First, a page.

Leaving Left, Turning Right

A creature of habit, I stayed in the same hotel in the Left Bank every time I visited Paris. I grew very attached to the quartier, and to the hotel staff who greeted me like the prodigal each time I returned, always putting me in one of my favorite rooms with a view of the Eiffel Tower. Suh-weet.

Saint-Germain-des-Près, as the area is called, feels a lot like my New York neighborhood and I transitioned into it effortlessly, claiming it as my own. For the past ten years, this has been my Paris. I’ve come to know every paving stone on Rue de Beaune and every wrought-iron balcony of the elegant Haussmann buildings lining Boulevard Saint-Germain. Countless times, I’ve jostled past the students milling outside Sciences Po; I ritually overpaid for a glass of rose at Café de Flore. And during the years I laid out hundreds of euros at a pharmacy on the corner of Rue de Grenelle and Rue du Bac, stocking up on my usual beauty potions. It was sort of like I lived there, and I liked that.

But when I wanted to buy an apartment in Paris, I quickly learned I couldn’t afford my adopted neighborhood for real, and I wasn’t crazy about the surrounding arrondissements, so this devout Left Bank gal reluctantly crossed the Seine.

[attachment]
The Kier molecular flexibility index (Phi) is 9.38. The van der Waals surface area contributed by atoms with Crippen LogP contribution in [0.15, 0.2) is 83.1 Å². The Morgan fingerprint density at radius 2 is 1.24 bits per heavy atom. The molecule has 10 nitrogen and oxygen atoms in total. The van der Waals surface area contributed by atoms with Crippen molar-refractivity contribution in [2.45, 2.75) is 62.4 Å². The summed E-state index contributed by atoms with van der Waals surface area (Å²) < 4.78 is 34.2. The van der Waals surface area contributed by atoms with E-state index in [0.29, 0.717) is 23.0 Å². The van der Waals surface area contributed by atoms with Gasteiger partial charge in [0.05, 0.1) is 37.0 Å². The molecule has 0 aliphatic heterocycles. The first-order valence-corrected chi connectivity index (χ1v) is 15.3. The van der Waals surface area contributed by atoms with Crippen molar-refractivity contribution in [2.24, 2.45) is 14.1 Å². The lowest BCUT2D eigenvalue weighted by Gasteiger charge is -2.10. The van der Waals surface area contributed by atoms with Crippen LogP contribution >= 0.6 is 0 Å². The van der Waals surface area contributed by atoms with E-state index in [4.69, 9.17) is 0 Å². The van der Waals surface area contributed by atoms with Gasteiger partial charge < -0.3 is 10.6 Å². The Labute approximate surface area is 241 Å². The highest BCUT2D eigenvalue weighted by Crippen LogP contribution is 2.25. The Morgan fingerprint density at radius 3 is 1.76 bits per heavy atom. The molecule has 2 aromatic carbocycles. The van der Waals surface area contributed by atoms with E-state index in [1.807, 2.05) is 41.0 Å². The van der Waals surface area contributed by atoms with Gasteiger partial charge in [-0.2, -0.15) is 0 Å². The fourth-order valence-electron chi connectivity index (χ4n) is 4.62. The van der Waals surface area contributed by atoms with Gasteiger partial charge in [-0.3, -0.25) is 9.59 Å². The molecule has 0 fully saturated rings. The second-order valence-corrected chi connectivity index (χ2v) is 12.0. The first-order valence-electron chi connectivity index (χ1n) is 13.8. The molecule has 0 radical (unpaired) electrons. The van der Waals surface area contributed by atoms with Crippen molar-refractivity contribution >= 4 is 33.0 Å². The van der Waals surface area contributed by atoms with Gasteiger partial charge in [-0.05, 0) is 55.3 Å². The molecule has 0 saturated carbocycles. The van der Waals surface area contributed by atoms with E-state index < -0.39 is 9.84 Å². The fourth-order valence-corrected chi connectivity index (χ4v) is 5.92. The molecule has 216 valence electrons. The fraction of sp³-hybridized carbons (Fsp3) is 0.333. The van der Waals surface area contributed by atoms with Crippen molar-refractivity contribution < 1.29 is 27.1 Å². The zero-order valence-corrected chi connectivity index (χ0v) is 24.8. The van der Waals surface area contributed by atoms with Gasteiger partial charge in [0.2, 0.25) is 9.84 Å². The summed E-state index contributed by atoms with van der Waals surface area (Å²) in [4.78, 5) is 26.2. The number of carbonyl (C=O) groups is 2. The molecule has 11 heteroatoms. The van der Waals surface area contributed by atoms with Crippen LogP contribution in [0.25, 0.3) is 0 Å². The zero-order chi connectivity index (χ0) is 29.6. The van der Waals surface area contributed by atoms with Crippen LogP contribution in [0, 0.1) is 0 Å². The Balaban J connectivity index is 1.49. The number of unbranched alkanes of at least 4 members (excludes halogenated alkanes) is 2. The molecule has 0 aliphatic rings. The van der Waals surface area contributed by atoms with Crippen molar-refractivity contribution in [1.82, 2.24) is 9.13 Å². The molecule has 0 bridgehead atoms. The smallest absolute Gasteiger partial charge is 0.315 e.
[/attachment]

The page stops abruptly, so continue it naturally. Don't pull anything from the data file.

My search in the Right Bank began in the 18thMontmartre, my second favorite neighborhood—but apartment prices there were starting to climb, and affordable places were being snatched up almost overnight. So, a friend led me to Nation—a district I had heretofore sworn off as No Man’s Land—where apartments could be had on the cheap and, well, that’s where I ended up. I wasn’t terribly impressed at first; it’s a stark contrast to my old Left Bank ‘hood, not something you’d see on a postcard by any means. Many of the weary facades are scrawled with graffiti and there are more bleak 1970s apartment buildings than the classic Haussmann style. Alexander Lobrano in France Today described the area as “a slightly drab but rapidly gentrifying corner of the 11th arrondissement.” I suppose that sums it up pretty well, but what it doesn’t say, and what I didn’t know until I moved in, is how “drab” neighborhoods like mine are where the real Parisians live, the workaday people. It’s friendlier, more affordable, with every possible convenience for everyday living—not so true in the 6th and 7th arrondissements where designer boutiques outnumber food markets 3 to 1. My local cafe owners wave to me as I walk by; the caviste on my street knows what wine I like. I definitely can’t say that about the pharmacy in near my hotel, where even after ten years, I was still met with polite aloofness. I was seen as a tourist there, but in my new neighborhood in the 11th, where tourists are scarce, I’m a local. Yeah, suh-weet.

As a vacation destination, the pristine beauty of my Left Bank world was ideal. But as a place to live, even part-time, my new quartier is starting to feel more like home.


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